Central Banks to the Rescue?

Yesterday, the UK’s left-leaning newspaper The Guardian ran a story exploring what negative interest rates would mean for UK consumers. The article noted how although the Bank of England had voted to keep interest rates in nominal positive territory at 0.1%, negative rates in the near future were highly likely, due to the precarious state of the economy.

In simple terms, negative interest rates will reward borrowers, and charge savers.

The idea is that negative interest rates encourage borrowing and spending. They are basically a kind of last-resort weapon for central banks to use to get banks and people to borrow and spend the money they raise, either through selling bonds or by good old printing.

Negative interest rates are becoming more of a certainty, given the size and scale of the stimulus packages being passed by governments, from the US to the UK and EU. In Japan, they have already been negative for quite some time.

Going Global

In the UK, the Conservative government’s stimulus measures since the onset of the Covid-19 crisis now amount to nearly US$1 trillion – which is a scale that is unprecedented for the country, not least by the traditionally fiscally-conservative Conservatives.

In the US, Congress is currently locked in fractious debate over the size and scope of the planned US stimulus package. Republicans want a package that is a little over US$1 trillion, while Democrats want a package that is around US$3.4 trillion. Whatever transpires, the figure is going to be eye-watering.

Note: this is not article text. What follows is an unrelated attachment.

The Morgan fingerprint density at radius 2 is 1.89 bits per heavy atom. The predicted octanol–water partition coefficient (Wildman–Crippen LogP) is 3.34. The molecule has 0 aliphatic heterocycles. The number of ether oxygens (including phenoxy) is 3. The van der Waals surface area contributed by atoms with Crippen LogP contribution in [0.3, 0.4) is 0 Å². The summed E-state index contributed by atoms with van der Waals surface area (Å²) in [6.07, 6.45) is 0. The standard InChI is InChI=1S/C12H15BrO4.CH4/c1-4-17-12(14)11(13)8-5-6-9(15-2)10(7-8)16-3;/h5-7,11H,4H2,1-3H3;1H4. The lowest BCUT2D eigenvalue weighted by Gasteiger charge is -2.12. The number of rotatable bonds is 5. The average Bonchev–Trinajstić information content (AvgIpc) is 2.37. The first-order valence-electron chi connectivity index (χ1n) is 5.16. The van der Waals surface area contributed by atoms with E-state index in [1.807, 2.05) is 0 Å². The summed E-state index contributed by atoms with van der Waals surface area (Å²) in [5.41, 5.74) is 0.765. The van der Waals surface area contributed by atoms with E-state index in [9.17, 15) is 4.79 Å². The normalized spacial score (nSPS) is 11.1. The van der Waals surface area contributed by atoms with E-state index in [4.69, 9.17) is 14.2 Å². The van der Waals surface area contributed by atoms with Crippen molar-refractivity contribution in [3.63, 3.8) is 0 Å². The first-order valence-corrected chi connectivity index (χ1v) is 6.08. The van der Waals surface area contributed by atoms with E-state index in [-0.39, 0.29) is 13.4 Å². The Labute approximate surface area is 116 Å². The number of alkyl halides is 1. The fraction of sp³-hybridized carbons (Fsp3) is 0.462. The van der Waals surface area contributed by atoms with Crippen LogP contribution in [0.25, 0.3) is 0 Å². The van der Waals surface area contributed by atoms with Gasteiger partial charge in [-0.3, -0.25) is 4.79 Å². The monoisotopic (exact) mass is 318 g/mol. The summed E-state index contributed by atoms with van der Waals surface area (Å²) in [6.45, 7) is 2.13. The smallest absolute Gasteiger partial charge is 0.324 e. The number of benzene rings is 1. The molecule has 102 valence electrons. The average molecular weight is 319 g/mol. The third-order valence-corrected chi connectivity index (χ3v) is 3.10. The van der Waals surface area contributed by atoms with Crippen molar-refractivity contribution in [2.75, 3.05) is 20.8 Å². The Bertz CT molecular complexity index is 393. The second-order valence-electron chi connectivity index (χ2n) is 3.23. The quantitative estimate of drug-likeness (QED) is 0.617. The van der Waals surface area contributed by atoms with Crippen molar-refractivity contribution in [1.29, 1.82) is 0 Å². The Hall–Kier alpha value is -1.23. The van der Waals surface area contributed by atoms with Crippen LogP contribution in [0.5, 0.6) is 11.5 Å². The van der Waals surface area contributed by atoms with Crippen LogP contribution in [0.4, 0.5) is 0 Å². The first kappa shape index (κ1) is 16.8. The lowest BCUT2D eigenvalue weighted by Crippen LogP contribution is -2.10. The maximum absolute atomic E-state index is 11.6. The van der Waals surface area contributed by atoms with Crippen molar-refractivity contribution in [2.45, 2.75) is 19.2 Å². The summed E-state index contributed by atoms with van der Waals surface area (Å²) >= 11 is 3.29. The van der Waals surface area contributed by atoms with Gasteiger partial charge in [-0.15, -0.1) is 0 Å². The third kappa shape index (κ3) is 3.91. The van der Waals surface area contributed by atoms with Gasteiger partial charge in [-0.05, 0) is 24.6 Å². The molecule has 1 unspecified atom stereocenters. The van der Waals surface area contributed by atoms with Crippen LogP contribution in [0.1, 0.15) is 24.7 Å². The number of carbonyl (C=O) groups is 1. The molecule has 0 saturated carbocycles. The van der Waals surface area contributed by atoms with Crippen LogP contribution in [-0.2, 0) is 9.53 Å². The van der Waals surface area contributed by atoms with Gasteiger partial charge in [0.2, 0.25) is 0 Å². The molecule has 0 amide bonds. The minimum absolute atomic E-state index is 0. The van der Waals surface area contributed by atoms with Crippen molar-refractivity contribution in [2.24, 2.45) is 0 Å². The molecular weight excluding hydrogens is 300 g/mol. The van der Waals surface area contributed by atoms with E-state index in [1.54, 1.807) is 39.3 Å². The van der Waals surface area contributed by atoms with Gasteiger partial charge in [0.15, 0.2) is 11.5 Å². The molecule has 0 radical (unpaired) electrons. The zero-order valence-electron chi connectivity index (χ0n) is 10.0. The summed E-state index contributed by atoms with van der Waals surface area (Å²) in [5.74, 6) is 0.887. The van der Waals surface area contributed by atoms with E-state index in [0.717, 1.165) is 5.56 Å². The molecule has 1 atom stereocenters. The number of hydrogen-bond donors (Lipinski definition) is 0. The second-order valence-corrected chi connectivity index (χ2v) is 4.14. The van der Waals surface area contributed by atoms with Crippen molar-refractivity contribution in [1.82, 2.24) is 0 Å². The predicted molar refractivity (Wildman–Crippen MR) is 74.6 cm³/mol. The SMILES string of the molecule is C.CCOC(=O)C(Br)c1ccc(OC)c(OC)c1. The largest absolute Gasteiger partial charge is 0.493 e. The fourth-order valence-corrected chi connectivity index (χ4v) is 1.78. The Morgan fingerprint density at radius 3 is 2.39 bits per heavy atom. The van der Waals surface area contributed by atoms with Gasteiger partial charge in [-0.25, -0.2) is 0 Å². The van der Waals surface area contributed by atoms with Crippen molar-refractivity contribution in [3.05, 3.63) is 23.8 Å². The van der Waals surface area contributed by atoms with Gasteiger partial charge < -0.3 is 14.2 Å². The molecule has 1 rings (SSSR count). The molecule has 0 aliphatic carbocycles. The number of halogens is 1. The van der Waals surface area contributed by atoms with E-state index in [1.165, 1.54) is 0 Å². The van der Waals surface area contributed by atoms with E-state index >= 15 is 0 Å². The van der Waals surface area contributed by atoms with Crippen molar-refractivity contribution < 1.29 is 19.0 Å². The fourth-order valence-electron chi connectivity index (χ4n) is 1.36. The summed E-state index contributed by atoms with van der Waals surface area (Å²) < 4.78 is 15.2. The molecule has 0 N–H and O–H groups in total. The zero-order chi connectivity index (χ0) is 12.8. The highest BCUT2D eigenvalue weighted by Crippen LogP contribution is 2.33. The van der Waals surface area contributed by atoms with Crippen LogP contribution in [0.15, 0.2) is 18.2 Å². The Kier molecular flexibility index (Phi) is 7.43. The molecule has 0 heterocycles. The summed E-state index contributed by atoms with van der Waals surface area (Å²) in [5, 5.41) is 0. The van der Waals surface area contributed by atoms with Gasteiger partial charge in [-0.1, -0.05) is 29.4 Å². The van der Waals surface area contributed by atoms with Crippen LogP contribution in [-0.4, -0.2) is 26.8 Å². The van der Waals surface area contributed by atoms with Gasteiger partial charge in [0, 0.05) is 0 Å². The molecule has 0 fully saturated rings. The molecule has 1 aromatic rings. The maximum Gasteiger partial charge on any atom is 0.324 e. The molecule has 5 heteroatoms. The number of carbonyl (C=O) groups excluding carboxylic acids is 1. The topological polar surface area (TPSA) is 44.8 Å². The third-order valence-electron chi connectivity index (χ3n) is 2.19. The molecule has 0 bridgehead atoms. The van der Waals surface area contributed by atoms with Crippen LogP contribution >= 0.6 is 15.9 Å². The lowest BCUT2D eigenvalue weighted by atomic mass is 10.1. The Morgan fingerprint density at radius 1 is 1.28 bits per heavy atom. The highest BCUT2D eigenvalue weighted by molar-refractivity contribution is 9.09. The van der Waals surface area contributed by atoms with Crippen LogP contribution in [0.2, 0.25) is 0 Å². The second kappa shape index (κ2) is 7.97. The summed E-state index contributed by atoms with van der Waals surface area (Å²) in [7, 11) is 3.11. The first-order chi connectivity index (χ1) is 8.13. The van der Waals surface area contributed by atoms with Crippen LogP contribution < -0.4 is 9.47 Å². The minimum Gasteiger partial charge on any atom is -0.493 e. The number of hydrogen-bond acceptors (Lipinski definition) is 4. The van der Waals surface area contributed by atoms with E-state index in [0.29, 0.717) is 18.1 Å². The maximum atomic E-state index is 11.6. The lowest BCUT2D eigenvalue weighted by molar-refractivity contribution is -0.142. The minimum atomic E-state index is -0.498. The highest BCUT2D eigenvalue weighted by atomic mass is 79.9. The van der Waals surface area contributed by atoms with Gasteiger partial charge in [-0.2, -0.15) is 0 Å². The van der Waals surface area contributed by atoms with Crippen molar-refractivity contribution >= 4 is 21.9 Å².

The stalemate is following a similar pattern, and its outcome will likely follow a similar path too: the debate, drama and ultimate compromise demonstrated by the EU.

Political Theatres

On July 21st, following a highly-publicized political ‘thriller’ and four-day marathon negotiations, the European Commission passed a combined €1.82 trillion stimulus deal to much fanfare and celebration.

The deal combines €390 billion in grants and €360 billion in loans, collectively known as ‘Next Generation EU’, and over €1 trillion in a 7-year ‘Multiannual Financial Framework (MFF)’ spending budget. The funds add to a €540 billion “Safety net for workers, businesses and member states” that had already been passed by the EU Commission following the onset of the Covid-19 crisis.

The approval of the new fund package had faced stiff opposition from the so-called ‘Frugal Four’, made up of The Netherlands, Sweden, Austria and Denmark. Those countries had argued that providing what were essentially no-strings grants to poorer countries in the bloc was the wrong approach, and had advocated in favour of a heavier use of conditional loans to individual member states instead.

The possibility that the negotiations might unravel echoed widely in international media, with the bill portrayed as something akin to a litmus test for the ultimate survival of the European Union as we know it.